Cross-Contamination: It’s Real

So, when I was first diagnosed with celiac, my GI referred me to a nutritionist to learn the tricks of the trade and to help me on my new GF journey. As I have said in previous content, 80% of the information she provided me I had already managed to learn on my own through research, but she did provide me with a couple of good tips. One of the items she mentioned was cross-contamination.

Cross-contamination occurs when my GF food comes in contact with any non-GF food. She let me know that I should have a separate GF toaster so that my GF food never comes in contact with something that had a gluten-bearing product in it. She even said that my GF pizza would need to be cooked on a separate rack in the oven, I need a separate GF cutting board,  I should only eat out at restaurants that have separate GF kitchens and I shouldn’t touch play-dough for fear of cross-contamination.

Now, I have been very on board and accommodating with all the changes celiac has caused for me, but this seemed a little far fetched to me. I mean, how evil is gluten that it will sit conniving in a toaster until my GF waffle is inserted and jump over and rub itself all over my GF item and contaminate it? Apparently, it is very evil and conniving. I had my first cross-contamination experience last night and it was my own fault completely.

I was making enchiladas for my husband and I for dinner (corn tortillas for me, flour for him) and as I was scooping filling into the flour tortillas I thought to myself, “I wonder if this will affect my enchiladas” and in a very stupid notion I assumed all those people who believed in cross-contamination were paranoid and I was sure that this wouldn’t cause a problem for me. Let me tell you now people, ignorance is not bliss.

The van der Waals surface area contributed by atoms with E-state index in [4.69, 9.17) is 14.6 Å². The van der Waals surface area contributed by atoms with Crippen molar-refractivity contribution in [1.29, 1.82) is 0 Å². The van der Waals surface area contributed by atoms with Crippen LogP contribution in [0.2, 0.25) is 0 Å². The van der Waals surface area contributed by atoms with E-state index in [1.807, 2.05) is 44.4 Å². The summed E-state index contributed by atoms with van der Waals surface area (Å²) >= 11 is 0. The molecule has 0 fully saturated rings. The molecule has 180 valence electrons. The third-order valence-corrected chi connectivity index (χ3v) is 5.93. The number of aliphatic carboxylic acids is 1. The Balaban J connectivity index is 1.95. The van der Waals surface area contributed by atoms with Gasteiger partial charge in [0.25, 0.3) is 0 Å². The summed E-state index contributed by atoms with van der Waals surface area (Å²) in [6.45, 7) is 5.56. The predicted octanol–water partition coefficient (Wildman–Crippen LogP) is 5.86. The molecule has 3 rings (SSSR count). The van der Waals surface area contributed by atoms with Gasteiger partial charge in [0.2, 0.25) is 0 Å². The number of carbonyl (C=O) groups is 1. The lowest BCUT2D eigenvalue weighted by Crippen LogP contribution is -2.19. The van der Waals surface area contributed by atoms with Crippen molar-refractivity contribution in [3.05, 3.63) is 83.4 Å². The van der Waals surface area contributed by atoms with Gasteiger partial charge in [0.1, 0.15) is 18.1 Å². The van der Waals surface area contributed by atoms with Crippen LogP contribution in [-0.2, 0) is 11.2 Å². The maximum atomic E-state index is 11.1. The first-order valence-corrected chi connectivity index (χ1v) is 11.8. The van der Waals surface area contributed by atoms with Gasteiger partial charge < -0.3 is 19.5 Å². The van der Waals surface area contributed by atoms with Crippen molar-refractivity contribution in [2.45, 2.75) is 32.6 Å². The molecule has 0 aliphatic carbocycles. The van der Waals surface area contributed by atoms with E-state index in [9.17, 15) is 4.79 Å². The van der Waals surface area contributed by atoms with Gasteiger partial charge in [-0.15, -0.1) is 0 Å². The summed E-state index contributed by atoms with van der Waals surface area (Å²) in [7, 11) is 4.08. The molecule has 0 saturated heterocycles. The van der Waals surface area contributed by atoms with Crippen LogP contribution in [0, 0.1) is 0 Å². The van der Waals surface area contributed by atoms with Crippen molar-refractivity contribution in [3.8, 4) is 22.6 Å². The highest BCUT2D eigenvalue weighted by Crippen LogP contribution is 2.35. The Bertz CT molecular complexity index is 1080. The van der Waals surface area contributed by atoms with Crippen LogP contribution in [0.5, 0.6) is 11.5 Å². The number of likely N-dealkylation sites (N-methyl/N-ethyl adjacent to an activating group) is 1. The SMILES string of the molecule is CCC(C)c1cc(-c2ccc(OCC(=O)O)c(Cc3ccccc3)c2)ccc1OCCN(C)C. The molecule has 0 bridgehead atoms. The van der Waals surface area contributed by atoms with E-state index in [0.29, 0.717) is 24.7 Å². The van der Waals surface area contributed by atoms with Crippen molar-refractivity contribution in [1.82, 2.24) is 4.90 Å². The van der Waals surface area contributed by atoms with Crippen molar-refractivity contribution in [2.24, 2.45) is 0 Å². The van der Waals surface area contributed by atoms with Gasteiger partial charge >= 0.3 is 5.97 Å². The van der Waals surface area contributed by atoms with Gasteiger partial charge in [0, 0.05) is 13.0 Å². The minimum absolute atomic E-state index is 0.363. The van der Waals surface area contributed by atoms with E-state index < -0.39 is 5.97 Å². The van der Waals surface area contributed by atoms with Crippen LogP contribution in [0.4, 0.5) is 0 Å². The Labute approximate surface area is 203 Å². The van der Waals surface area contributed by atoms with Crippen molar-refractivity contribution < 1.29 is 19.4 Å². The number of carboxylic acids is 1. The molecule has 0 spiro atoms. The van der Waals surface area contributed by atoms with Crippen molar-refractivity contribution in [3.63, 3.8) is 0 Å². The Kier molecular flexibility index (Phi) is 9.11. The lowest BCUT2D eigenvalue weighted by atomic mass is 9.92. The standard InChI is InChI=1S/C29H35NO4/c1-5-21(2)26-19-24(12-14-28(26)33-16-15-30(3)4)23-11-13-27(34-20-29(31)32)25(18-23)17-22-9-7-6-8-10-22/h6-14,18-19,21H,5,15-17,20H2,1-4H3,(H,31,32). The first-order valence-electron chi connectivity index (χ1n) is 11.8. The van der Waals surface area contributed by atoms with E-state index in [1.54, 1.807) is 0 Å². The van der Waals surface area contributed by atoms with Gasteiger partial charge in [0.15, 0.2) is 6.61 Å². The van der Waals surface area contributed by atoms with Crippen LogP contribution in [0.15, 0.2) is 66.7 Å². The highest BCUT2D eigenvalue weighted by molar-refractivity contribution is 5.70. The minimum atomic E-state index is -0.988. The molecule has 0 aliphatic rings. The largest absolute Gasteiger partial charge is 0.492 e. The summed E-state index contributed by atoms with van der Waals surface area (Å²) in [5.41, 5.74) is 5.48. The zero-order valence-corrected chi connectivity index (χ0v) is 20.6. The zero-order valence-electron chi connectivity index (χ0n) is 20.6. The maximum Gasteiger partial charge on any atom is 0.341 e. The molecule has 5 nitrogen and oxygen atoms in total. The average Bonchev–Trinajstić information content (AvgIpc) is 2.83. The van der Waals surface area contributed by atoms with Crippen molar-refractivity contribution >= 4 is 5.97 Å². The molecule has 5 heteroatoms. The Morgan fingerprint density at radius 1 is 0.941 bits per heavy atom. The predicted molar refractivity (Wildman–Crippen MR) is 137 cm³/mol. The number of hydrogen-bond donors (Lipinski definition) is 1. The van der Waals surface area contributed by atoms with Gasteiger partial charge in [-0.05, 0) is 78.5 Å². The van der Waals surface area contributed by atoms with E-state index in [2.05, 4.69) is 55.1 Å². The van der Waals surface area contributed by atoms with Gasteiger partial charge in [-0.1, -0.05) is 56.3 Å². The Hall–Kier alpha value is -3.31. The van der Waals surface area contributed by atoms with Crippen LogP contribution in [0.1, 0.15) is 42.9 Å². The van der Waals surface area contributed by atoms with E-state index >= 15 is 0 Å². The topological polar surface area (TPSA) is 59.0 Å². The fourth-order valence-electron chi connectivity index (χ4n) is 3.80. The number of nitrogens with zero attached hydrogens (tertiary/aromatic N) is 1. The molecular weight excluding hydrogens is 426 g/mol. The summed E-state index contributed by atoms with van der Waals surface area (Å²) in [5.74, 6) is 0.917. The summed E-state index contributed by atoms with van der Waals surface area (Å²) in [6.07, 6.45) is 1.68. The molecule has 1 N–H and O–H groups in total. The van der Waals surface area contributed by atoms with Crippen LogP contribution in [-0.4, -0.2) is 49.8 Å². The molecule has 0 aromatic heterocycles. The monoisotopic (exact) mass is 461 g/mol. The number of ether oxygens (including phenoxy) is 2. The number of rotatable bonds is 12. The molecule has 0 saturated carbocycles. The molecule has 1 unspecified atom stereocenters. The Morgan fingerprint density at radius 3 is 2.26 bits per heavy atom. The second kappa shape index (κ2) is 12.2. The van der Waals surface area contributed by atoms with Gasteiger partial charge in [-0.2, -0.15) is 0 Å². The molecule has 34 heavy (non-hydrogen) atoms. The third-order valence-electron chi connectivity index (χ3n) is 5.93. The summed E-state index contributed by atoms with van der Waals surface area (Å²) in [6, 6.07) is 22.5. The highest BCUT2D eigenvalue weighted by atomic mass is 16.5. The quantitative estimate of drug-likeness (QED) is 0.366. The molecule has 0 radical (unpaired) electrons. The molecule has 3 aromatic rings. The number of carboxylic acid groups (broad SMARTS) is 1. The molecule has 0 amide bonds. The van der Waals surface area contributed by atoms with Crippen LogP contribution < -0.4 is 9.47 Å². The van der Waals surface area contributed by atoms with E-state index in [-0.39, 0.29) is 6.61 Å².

After one week and three days of being gluten-free, feeling the way I did before I started catering to my disease is AWFUL. How did I function living like this every day? I definitely didn’t realize how much better I have been feeling until I had a glimpse back into my old life. So, take my word on this one if you have celiac: cross-contamination is not a myth. Gluten is molecular and even a crumb from something non-GF can make you sick if you eat it. Get the toaster. Do what you have to do. Feeling like this isn’t worth the extra minute of effort to keep things separate.



Filed under Changes, Cooking, Daily Life, Friends and Family, Nutrition

4 responses to “Cross-Contamination: It’s Real

  1. Another thing to keep in mind for all you celiacs out there, even if you don’t have symptoms, it doesn’t necessarily reflect what is going on inside your body. Even though I am having a terrible outward reaction, I may not be doing the same level of damage to my intestines and stomach. Someone who had no outward reaction when coming in contact with gluten may in fact be doing a high level of damage internally. So, listen to the doctor and stay as far away from gluten as you can!

  2. Pingback: Outback Steak House | My Celiac Life

  3. jaime

    So I recently purchased a can of amy’s split pea soup. it states that it is gluten free on the can however there is an allergy waring saying that it is made in a facility that processes food containing wheat. is there any concern for cross contamination? is this product safe?

    • Hi Jaime. Unfortunately, there is a risk of cross contamination in this case. As little as 1/4 teaspoon of gluten can cause someone with celiac disease to have a reaction (whether you have an outward reaction or not). When I spoke with a nutritionist, she explained to me that it is “important to be aware of, but you don’t necessarily want to have your whole life revolve around it.” I’m not a doctor, so I can’t tell you what you should do specifically, but I usuallytry and stay away from everything I can that was in a facility that processes wheat or gluten. However, some items have slipped through the cracks…the best thing to do is avoid it, unfortunately. There is almost always an option that was Mage in a dedicated gf facility, but price can be a factor there as well.

      Hope that helps and thanks for the question!

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